Eau Claire sends most students abroad

Story by Briana Gruenewald

Junior Kelli Basa’s list of criteria when choosing her four-year college included whether it was affordable enough to support her desire to study abroad. UW-Eau Claire fit that standard and she studied in Lismore, Australia from July to October 2010.

“It was so much fun,” she said. “I met so many different people from … all around the United States, all around the world.”

The 2010 Open Doors Report, conducted by the Institute for International Education, revealed last week that among master’s level universities in Wisconsin, Eau Claire sends the most students on mid-length study abroad programs.

Ranking sixth nationally among all master’s-level institutions, Eau Claire is the only Wisconsin school – public or private – on the top-20 list of master’s-level schools that send students on mid-length programs.

The Center for International Education director Karl Markgraf and students who have studied abroad in the past agree that reasons for this include Eau Claire’s promotion of the study abroad programs in nearly 30 countries, ample available resources and the ease of credit transfer.

“The most important piece is the academic component because the first word in study abroad is study,” Markgraf said. “We’re very committed to students being able to have a study abroad experience that keeps them on track and helps them complete their degree in a timely manner.”

Senior Marian Mellen studied abroad her entire junior year. She spent the fall 2009 semester in Valladolid, Spain and the spring 2010 semester in Queretaro, Mexico. Mellen was not surprised at all to find out about the Open Doors results.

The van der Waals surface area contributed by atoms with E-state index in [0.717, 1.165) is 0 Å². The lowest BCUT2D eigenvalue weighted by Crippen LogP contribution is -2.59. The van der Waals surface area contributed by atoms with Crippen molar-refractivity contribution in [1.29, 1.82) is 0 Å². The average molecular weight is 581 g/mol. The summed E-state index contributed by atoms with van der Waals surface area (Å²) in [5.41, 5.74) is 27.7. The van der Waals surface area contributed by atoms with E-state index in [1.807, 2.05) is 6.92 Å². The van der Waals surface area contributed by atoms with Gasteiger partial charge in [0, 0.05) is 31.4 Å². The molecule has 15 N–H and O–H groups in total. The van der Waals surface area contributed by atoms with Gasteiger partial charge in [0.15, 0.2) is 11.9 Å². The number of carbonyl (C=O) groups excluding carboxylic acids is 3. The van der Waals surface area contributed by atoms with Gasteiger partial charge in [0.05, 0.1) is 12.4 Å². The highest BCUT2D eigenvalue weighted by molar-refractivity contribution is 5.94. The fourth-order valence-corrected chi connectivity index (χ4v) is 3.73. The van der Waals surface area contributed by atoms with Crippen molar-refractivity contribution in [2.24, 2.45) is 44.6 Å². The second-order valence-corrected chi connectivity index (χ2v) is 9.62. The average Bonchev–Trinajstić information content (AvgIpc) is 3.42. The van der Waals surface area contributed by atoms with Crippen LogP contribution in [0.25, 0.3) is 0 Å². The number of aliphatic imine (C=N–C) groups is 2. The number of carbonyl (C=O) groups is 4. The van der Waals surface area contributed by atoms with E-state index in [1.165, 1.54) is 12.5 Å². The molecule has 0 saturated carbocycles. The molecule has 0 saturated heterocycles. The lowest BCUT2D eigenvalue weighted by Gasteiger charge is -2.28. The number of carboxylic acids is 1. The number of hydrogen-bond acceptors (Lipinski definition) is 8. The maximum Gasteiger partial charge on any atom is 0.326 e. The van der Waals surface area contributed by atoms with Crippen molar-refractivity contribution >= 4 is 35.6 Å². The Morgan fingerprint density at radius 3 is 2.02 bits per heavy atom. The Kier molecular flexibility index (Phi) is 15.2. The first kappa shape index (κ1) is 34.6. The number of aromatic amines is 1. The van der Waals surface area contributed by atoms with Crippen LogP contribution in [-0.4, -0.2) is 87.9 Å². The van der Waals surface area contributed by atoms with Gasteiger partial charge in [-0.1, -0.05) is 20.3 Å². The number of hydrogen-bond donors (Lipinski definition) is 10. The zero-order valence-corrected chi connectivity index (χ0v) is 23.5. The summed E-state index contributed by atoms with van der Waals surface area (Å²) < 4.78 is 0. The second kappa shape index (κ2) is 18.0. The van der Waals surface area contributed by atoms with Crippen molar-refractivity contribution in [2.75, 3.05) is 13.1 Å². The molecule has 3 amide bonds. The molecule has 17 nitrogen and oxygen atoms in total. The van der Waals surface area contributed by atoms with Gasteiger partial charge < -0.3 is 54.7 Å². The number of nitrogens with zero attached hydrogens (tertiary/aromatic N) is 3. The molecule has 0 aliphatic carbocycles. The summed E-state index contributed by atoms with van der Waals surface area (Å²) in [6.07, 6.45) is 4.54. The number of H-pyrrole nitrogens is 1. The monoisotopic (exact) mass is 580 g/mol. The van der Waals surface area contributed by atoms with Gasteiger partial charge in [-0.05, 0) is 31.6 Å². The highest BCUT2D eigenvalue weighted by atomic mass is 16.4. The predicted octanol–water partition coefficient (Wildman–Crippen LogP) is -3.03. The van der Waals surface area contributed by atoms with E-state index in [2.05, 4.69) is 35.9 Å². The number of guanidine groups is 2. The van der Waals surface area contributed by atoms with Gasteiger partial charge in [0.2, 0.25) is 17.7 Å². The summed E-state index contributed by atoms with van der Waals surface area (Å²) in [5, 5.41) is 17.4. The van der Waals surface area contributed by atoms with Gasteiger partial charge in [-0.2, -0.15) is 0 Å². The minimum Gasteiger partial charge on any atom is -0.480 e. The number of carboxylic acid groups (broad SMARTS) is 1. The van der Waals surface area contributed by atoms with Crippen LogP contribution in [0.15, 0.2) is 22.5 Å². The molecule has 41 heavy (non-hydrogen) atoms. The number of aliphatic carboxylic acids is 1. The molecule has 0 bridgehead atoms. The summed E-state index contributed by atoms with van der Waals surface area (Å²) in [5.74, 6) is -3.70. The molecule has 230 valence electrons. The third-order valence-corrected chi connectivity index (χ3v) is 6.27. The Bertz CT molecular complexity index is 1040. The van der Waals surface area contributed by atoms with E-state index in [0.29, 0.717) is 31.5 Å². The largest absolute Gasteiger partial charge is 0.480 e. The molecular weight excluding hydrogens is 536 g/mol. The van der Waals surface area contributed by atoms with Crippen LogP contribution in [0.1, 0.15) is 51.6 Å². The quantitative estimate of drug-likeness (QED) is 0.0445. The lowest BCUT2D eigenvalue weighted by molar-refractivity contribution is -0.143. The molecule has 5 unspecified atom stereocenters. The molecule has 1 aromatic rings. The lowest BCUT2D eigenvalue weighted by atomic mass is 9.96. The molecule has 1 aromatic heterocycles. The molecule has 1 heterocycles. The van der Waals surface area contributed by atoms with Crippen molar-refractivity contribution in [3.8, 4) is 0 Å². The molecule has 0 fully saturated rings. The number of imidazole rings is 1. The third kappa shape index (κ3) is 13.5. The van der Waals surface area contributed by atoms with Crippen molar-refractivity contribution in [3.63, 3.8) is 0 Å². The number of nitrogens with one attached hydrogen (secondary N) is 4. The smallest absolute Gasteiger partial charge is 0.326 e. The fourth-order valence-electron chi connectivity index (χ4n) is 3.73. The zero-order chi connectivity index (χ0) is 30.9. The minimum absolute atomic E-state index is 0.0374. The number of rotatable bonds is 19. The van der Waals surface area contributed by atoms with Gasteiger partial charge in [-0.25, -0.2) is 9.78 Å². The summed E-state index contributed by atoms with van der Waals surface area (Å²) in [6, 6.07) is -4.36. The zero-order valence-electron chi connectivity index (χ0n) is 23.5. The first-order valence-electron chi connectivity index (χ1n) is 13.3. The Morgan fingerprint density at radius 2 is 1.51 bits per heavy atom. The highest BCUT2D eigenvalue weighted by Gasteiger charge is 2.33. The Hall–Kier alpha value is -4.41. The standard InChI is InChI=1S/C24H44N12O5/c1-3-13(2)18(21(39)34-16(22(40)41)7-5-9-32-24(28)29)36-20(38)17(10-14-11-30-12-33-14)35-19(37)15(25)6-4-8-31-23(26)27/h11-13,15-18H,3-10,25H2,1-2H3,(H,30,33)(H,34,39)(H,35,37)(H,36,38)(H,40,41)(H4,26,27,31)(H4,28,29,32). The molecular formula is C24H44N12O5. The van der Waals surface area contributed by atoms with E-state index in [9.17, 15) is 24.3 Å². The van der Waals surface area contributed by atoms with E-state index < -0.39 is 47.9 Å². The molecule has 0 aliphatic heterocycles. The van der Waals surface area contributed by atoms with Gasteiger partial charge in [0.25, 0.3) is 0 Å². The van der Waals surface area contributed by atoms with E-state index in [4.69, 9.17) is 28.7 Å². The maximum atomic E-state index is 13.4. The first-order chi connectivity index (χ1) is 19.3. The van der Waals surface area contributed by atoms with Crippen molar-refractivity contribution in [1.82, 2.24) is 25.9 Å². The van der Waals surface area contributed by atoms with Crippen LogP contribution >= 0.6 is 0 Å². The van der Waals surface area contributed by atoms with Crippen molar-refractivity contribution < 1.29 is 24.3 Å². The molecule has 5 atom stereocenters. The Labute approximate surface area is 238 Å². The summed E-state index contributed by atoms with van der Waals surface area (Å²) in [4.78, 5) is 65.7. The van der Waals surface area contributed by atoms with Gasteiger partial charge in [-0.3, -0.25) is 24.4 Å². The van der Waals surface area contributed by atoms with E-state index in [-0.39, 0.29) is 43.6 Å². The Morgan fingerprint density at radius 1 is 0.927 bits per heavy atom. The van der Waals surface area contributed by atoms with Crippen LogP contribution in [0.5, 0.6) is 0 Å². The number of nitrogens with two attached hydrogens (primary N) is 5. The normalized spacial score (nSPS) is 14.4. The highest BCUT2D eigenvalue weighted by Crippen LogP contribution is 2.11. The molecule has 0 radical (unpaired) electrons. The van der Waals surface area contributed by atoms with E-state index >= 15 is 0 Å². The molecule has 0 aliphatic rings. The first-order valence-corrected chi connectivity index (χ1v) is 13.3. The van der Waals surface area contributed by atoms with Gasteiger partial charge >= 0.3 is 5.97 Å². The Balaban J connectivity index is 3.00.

“Eau Claire is really awesome at getting the word out to students,” she said. “The Center for International Education is really awesome with their (study abroad) fairs and really having the best resources.”

One of the resources the CIE offers is employing peer advisors each semester for all study abroad programs and recruiting students to give presentations in classrooms. Mellen found past study abroad students to be the most helpful resource when she was applying for her study abroad programs.

“Anyone who goes abroad is going to come back with tons of memories and stories and life-changing moments,” she said. “They make people realize that incredibly, one hundred percent, it is the place to go and the thing to do.”

While Basa was abroad, one of her Canadian friends was the first from her university to study in Lismore. She was confused about what classes to take and how they would transfer. Basa said credit transfer was never a concern for her.

“We have an entire pamphlet of courses that are going to transfer, courses people have taken and what department chairs have said about the different courses,” she said.

Mellen and Basa agree that the CIE’s organization and dedication to providing information are the key strengths of Eau Claire’s study abroad program.

“You can tell the CIE is here to make everyone’s experiences as great as they can be,” Basa said. “They work so hard to make sure that we know what’s going on and feel comfortable going to do something that’s so out of our element.”

Markgraf said the CIE is constantly trying to assess each program and make improvements.

“The biggest drive for us continues to be to expand the curriculum integration,” he said. “We want to make study abroad more accessible to more students.”